Darkness was a beautiful thing. The kiss of a shadow.
A caress as soft as moonlight. It had always been my refuge, my
place of escape, whether I was sneaking onto a rooftop lit only
by the stars or down a midnight alley to be with my brothers.
Darkness was my ally. It made me forget the world I was in and
invited me to dream of another.
I sank deeper, searching for its comfort. Sweet murmurs
stirred me. Only a sliver of golden moon shone in the liquid dark,
fl oating, rocking, always moving, always out of my reach. Its
shifting light illuminated a meadow. My spirits lifted. I saw
Walther dancing with Greta. Just beyond them, Aster twirled to
music I couldn’t quite hear, and her long hair fl owed past her
shoulders. Was it the Festival of Deliverance already? Aster
called out to me, Don’t tarry now, Miz. Deep colors swirled; a
sprinkling of stars turned purple; the edges of the moon dissolved
like wet sugar into black sky; the darkness deepened.
Warm. Welcoming. Soft.
Except for the jostle.
The rhythmic shake came again and again. Demanding.
The voice that wouldn’t let go. Cold and bright and sharp.
A broad hard chest, frosty breaths when my eyes rolled open,
a voice that kept pulling the blanket away, pain bearing down, so
numbing I couldn’t breathe. The terrible brightness fl ashing,
stabbing, and fi nally ebbing when I could take no more.
Darkness again. Inviting me to stay. No breaths. No
When I was halfway between one world and another, a moment
of clarity broke through.
This is what it was to die.
The comfort of darkness was stripped away again. The gentle
warmth turned unbearably hot. More voices came. Harsh. Shouts.
Deep. Too many voices.
The Sanctum. I was back in the Sanctum. Soldiers, governors
. . . the Komizar.
My skin was on fi re, burning, stinging, wet with heat.
Lia, open your eyes. Now.
They had found me.
My eyes flew open. The room spun with fire and shadows,
flesh and faces. Surrounded. I tried to pull back, but searing pain
wrenched my breath away. My vision fluttered.
“Lia, don’t move.”
And then a flurry of voices. She’s come to. Hold her down. Don’t
let her get up.
I forced a shallow breath into my lungs, and my eyes focused.
I surveyed the faces staring down at me. Governor Obraun and
his guard. It wasn’t a dream. They had captured me. And then a
hand gently turned my head.
He knelt by my side.
I looked back at the others, remembering. Governor Obraun
and his guard had fought on our side. They helped us escape.
Why? Beside them were Jeb and Tavish.
“Governor,” I whispered, too weak to say more.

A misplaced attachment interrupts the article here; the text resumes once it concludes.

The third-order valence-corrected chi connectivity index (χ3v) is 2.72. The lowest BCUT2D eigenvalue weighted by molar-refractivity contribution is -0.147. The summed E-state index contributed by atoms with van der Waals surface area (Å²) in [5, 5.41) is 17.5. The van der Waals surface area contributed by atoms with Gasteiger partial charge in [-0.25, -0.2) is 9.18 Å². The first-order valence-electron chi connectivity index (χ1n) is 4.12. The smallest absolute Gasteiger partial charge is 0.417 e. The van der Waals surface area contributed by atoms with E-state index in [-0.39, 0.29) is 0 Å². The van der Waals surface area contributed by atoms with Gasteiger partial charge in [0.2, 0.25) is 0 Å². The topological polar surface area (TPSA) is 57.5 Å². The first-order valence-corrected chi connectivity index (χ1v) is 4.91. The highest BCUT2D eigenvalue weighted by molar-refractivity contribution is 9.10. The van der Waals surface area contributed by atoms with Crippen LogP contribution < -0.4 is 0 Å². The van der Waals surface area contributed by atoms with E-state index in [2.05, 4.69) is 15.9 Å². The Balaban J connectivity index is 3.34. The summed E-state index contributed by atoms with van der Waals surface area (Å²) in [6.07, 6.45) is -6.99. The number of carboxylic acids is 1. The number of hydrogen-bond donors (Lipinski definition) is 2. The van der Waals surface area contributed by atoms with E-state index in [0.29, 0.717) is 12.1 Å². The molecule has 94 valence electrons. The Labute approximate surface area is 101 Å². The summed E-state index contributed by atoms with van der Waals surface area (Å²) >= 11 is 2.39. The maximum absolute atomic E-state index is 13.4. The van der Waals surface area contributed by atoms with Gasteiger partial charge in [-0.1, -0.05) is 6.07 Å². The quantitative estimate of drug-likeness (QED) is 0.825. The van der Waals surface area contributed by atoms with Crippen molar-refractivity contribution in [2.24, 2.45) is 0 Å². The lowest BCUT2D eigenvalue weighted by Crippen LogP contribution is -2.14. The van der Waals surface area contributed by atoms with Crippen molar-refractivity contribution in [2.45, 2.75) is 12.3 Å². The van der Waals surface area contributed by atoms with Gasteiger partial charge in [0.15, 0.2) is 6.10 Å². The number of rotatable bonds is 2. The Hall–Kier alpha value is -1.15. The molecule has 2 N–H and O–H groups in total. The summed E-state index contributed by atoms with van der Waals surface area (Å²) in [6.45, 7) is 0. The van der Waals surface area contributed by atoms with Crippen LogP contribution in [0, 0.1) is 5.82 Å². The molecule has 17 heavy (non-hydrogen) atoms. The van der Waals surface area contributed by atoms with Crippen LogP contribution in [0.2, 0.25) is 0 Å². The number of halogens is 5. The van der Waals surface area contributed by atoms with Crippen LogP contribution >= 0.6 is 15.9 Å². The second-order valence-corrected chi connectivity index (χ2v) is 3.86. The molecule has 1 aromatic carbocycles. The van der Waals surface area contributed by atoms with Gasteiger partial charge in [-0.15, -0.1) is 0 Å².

“Sven, Your Highness,” he said, dropping to one knee.
“Please call me Sven.”
The name was familiar. I’d heard it in frantic blurred moments.
Rafe had called him Sven. I looked around, trying to
get my bearings. I lay on the ground on a bedroll. Piles of
heavy blankets that smelled of horses were on top of me. Saddle
I tried to rise up on one arm, and pain tore through me again.
I fell back, the room spinning.
We have to get the barbs out.
She’s too weak.
She’s burning with fever. She’s only going to get weaker.
The wounds have to be cleaned and stitched.
I’ve never stitched a girl before.
Flesh is flesh.
I listened to them argue, and then I remembered. Malich had
shot me. An arrow in my thigh, and one in my back. The last I
remembered I was on a riverbank and Rafe was scooping me into
his arms, his lips cool against mine. How long ago was that?
Where were we now?
She’s strong enough. Do it, Tavish.
Rafe cupped my face and leaned close. “Lia, the barbs are
deep. We’ll have to cut the wounds to get them out.”
His eyes glistened. “You can’t move. I’ll have to hold you
“It’s all right,” I whispered. “I’m strong. Like you said.” I
heard the weakness of my voice contradicting my words.
Sven winced. “I wish I had some red- eye for you, girl.” He
handed Rafe something. “Put this in her mouth to bite down
on.” I knew what it was for—so I wouldn’t scream. Was the
Rafe put a leather sheath in my mouth. Cool air streamed
onto my bare leg as Tavish folded back the blanket to expose my
thigh, and I realized that I had little on beneath the blankets. A
chemise, if that. They must have removed my sodden dress.
Tavish mumbled an apology to me but wasted no time. Rafe
pinned down my arms, and someone else pressed down on my
legs. The knife cut into my thigh. My chest shuddered. Moans
escaped through my clenched teeth. My body recoiled against
my will, and Rafe pressed harder. “Look at me, Lia. Keep your
eyes on me. It’ll be over soon.”
I locked onto his eyes, the blue blazing. His gaze held me like
fire. Sweat dripped down his brow. The knife probed, and I lost
focus. Gurgled noises jumped from my throat.
Look at me, Lia.
“Got it!” Tavish finally shouted.
My breath came in gulps. Jeb wiped my face with a cool cloth.
Good job, Princess, from whom I didn’t know.
The stitching was easy compared to the cutting and probing.
I counted each time the needle went in. Fourteen times.